Graduation Year


Date of Submission


Document Type

Campus Only Senior Thesis

Degree Name

Bachelor of Arts



Reader 1

George Batta

Terms of Use & License Information

Terms of Use for work posted in Scholarship@Claremont.

Rights Information

© 2019 Lan N P Phan


Almost two decades after the burst of the Dot-com bubble, investors are opinionated as to whether a new technology bubble has formed in the equities market. Similar to the late 1990's and early 2000's, many Internet firms today go through initial public offering without yet turning over a dollar of earnings, but boast certain revenue-associated performance metrics to investors promising of future success. However, investors are known to hold sentiments sensitive to earnings announcements (Seok, Cho & Ryu, 2019) and reward firms which meet or beat earnings with higher stock returns (Bartov, Givoly & Hayn, 2002). That raises a question on the content of earnings announcements: Besides earnings and cash flow, are there other factors that may influence investor decisions to trade some Internet stocks?

My primary hypothesis is that the voluntary disclosure of specific non-financial key performance indicators (NFKPI) during earnings announcement by Internet firms influences the investors' investing/trading decisions. My motivation for this research is to understand better whether there is a strategic element in the voluntary disclosure of NFKPI in Internet companies and how it may impact investors' decisions. The results could be useful to firms in their evaluations of whether to release NFKPI or similar information and to equity research analysts as well as investors in measuring their expectations and valuations of the firms' stocks. The intention of the study is not to generalize the findings to the full market, as the number of companies with the practice of voluntary disclosure of NFKPI is comparatively few compared to those without the practice. Instead, this study examines the effects of NFKPI on the stock returns of those companies which choose to disclose it.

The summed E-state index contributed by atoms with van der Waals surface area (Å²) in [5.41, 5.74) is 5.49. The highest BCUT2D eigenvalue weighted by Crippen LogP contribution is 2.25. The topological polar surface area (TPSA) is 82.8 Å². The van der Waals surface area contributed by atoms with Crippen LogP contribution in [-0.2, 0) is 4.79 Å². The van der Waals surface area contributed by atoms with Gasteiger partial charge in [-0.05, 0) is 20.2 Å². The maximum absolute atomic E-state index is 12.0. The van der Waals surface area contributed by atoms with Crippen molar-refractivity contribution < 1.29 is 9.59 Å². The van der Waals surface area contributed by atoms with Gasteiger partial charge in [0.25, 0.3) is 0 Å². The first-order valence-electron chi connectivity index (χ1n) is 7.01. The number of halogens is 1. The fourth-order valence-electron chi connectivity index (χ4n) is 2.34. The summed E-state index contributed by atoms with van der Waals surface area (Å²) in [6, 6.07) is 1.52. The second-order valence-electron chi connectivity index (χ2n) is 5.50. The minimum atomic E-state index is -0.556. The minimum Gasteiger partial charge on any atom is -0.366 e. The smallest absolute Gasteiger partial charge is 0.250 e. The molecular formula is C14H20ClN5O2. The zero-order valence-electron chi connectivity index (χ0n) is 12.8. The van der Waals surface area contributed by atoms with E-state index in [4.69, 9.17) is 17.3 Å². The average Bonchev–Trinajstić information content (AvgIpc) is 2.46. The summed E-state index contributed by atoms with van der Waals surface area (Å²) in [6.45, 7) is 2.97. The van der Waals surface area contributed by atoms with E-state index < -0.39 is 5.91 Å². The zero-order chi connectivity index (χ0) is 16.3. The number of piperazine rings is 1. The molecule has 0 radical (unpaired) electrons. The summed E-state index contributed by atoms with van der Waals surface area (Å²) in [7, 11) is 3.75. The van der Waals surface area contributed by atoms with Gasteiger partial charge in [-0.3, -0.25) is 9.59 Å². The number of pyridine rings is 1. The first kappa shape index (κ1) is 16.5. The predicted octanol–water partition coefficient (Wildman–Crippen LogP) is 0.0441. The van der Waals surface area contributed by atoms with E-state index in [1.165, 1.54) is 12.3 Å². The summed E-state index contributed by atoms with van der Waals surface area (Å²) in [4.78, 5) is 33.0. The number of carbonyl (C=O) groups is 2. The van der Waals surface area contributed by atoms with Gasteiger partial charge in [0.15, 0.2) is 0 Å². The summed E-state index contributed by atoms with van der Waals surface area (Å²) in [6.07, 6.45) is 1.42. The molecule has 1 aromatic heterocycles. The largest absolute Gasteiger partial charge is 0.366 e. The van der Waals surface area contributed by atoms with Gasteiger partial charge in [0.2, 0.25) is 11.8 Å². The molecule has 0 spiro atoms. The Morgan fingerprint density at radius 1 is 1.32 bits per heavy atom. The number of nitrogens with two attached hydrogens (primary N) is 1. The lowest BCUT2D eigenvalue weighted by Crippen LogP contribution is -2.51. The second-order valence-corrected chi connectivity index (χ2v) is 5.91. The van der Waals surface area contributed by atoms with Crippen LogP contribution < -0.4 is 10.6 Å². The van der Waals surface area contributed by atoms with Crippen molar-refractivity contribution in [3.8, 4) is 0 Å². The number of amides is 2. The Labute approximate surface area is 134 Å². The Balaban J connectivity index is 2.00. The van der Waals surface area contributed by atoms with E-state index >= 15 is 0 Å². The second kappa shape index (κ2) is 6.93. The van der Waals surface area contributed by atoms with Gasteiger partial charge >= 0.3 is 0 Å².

I use event study methodology to test the statistical significance of disclosure of NFKPIs during earnings announcements. By controlling for earnings surprise and other meaningful financial ratios, I also examine how the signaling effect of NFKPI could be distinguished from the signaling effects of important information concurrently released during earnings announcements. I focus on two types of NFKPI within the Internet industry: Gross Bookings for online booking agency services and Daily Active Users for social media. As earnings reports and quarterly filings often do not necessarily come together on the same date, I hand-collected data to estimate the surprise effect of NFKPI per earnings announcement, by using available broker forecasts of the respective NFKPI as a proxy for the investor's NFKPI expectation.

The results show that while revenue surprise remains consistently the most influential variable to investors, NFKPI Surprise has a positive, statistically significant relationship with the firm's abnormal returns. Additionally, despite being insignificant when expected earnings is beat or in line with consensus, NFKPI Surprise is found statistically significant with a positive relationship to abnormal returns when expected earnings is missed. In line with existing research on management's motivation to prevent negative earnings surprises (Matsumoto, 2002), these findings imply that if firms could employ the voluntary disclosure of NFKPI to manipulate investors' impression and to cushion their stock prices against potential negative market reactions when earnings is missed.

This thesis is restricted to the Claremont Colleges current faculty, students, and staff.